Thank you for your patience. Freyja's symptoms are very concerning, and the combination of vomiting, unbalance and an incontinence definitely makes a toxicity very likely here. There are quite a number of possible toxins that can cause these symptoms, but we have to consider everything here from fertilizer/compost ingestion, to an insecticide toxicity or even a bacterial issue like botulism. While other potential causes such as a primary internal organ or neurological issue are possible, this particular combination alongside the history of her having access to your yard and potential toxins makes a toxicity more likely.
You are definitely going to need to keep a very close eye on her, and if she is still off balance and incontinent right now, I would definitely encourage you to get her seen by your local vet right away if you can. If you can't get her seen right away, then you are going to need to encourage her to drink, and if she won't drink water, try making up a fresh chicken broth for her. As she is still likely quite nauseous, you may also want to try her with a little pepcid. The typical dose for this type of situation is 0.25mg per pound of body weight up to twice daily. You can read more about the use of Pepcid in dogs online here: http://www.petplace.com/article/drug-library/library/over-the-counter/famotidine-pepcid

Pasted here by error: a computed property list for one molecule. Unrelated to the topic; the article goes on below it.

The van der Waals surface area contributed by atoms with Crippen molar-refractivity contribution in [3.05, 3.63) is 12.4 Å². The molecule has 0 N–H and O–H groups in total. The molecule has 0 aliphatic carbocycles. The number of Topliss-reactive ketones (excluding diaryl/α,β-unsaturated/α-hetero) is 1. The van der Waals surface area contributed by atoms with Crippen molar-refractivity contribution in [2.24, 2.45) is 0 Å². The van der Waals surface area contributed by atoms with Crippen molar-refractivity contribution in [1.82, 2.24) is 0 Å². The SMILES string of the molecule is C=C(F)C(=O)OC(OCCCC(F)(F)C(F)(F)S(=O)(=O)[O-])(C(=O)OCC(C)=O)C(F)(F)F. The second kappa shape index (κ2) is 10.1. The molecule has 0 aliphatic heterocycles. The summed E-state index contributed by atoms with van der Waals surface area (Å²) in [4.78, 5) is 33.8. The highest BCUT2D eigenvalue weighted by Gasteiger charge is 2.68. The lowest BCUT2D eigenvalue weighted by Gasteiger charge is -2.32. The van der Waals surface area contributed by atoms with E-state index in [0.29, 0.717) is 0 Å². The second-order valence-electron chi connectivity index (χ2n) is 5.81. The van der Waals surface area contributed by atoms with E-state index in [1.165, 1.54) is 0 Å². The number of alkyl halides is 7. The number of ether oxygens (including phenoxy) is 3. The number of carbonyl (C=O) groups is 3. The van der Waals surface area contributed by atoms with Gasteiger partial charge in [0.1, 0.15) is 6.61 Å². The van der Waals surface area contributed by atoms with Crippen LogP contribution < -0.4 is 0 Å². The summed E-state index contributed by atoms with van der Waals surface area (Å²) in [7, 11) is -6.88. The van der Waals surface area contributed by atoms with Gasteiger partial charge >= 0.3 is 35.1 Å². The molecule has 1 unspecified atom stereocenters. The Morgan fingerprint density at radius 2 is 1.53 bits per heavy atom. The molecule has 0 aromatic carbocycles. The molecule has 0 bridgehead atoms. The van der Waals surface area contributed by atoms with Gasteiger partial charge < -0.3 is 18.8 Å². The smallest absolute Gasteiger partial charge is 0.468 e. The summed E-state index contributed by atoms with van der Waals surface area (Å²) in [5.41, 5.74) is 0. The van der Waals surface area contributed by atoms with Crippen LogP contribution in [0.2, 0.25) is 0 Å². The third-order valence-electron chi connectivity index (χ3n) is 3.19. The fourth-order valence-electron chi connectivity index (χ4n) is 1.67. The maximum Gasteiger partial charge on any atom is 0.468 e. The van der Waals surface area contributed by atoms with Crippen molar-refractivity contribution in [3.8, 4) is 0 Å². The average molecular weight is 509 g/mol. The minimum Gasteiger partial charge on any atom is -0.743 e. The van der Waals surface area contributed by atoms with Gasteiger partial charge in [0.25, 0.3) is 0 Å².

For now, please keep an eye on her mucus membranes, capillary refill time and respiratory rate tonight as follows (do be careful that your girl doesn't try to bite you):
Mucus membranes - flip her lip and look at the color of her gums. They should maintain a nice salmon pink color. Get her to the emergency Vet if they appear white or very pale pink, or if they are a dark deep red color.
Capillary Refill time - this measures blood perfusion and test this by putting your thumb on her gum to apply pressure. After you release your thumb you will see the gum blanch. Capillary refill time is the amount of time it takes (in seconds) for the gum to return to a healthy pink color from the blanched white color. If 2 seconds or less don't worry - if it is taking significantly more time, again - off to the emergency Vet.
Respiratory Rate - if she seems to be panting or breathing rapidly throughout the night, this is a sign of shock and or pain and a signal for a trip to the emergency Vet.
As above - because a toxicity is quite likely, you really are best to get your girl seen straight away. Here the local vets can start her on IV fluids, run full bloods and carry out a full physical exam to try and get an understanding of what might be going on here. I hope all of the above makes sense? If you have more questions or if I can help in any other way, please do not hesitate to ask! If you would like to accept my answer, please press RATE OUR CONVERSATION (I am not compensated in any other way). Bonuses are always welcome. Thanks! I hope to work with you again soon!
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